Current Yale F&ES Students with Dean Tony La Viña of the Ateneo School of Government and F&ES Professor Ben Cashore.


Amidst all the madness at this year’s climate negotiations, the friendly faces of Yale delegates and F&ES alumni in the hallways of the Warsaw National Stadium are a welcome relief.  As tradition dictates, we held a TGIF (Thank God I’m a Forester) reception last Saturday to bring together Yalies and friends of Yale to share stories over drinks.

Speaking as a key note at the Yale TGIF reception, Tony La Viña (LL.M. ’92, J.S.D. ’95), dean of the Ateneo School of Government in Manila, reminisced about his time at Yale and his pathway through the climate change negotiations. La Viña has attended 15 out of 19 UNFCCC Conference of the Parties. And, the four years he took a break was during the middle of the Bush Administration, when he did a stint at the World Resources Institute.


Current Yale F&ES students at COP19.

When La Viña began exploring his dissertation at Yale in the early 1990s, his advisor told him to select something “esoteric.” After some digging, he came across global warming – a topic with five pages of bibliographic sources (mostly climate science) and seemingly unrelated to his home country, the Philippines. After receiving his Ph.D. and LLM from Yale, La Viña became a major figure in climate change policy, serving as a member of the Philippines delegation, chairing the LULUCF project and helping to establish REDD+ safeguards.

La Viña brought some much needed academic reflections and personal observation to the negotiations, especially with the recovery efforts underway in the Philippines. To stay updated on ongoing relief efforts and debates around Typhoon Haiyan, follow La Viña on Facebook or Twitter: @tonylavs. He also contributes to the Eagle Eyes column in the Manila Standard.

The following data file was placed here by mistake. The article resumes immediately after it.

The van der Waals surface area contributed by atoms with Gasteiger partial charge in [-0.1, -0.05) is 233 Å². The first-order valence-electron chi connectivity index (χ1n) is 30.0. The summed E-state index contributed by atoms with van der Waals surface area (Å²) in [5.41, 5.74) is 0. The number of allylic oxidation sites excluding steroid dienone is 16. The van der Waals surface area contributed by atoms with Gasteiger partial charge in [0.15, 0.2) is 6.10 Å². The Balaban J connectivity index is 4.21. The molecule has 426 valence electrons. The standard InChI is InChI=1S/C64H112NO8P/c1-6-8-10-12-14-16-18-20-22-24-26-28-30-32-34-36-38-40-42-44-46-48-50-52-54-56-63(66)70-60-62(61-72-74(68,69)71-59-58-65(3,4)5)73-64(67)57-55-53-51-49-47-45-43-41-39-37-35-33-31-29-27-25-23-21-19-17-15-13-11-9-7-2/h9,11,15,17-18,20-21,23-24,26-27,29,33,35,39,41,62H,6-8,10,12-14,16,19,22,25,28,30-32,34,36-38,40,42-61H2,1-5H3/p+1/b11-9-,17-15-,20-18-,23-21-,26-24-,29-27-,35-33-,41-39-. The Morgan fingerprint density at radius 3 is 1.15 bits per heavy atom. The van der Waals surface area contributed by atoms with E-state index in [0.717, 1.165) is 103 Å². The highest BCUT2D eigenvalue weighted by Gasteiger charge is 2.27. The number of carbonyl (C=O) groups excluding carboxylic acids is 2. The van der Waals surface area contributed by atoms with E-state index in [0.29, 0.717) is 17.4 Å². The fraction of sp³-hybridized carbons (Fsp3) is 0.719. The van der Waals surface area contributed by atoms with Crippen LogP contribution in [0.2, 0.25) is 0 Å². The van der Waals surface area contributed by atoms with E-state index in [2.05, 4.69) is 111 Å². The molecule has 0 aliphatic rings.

In addition to La Viña’s talk, the Governance, Environment and Markets (GEM) Initiative at Yale launched two new publications: Issues and Options papers on forest policy in partnership with the International Union of Forestry Researchers (IUFRO) and the “Economic, Social, and Cultural Rights: A Manual for Climate Policy-Makers” with the Center on International Sustainable Development Law (CISDL).

The reception featured an impressive lineup of F&ES alumni including Kunal Sharma (M.E.S. ’00, M.A. ’00) from Shakti Sustainable Energy Foundation, Kelly Levin (B.A. ’02, M.E.M. ’03, M.Phil. ’07, Ph.D. ’09) from the World Resources Institute, Dustin Schinn (M.E.M. ’13) from the Green Climate Fund… the list goes on. The number of Yalies involved in the climate change negotiation process — as country delegates, researchers and non-governmental representatives — is impressive.

The night was capped off with an F&ES swag giveaway courtesy of the F&ES Alumni Office and packaging up of leftovers for late night snacking, #NoWaste #LeaveNoTrace.

A huge thank you to the generous sponsors of this year’s TGIF @ #COP19 including the Dean’s Office at the Yale School of Forestry & Environmental Studies, the F&ES Alumni Office, and the Governance, Environment and Markets Initiative at Yale, led by F&ES Professor Ben Cashore.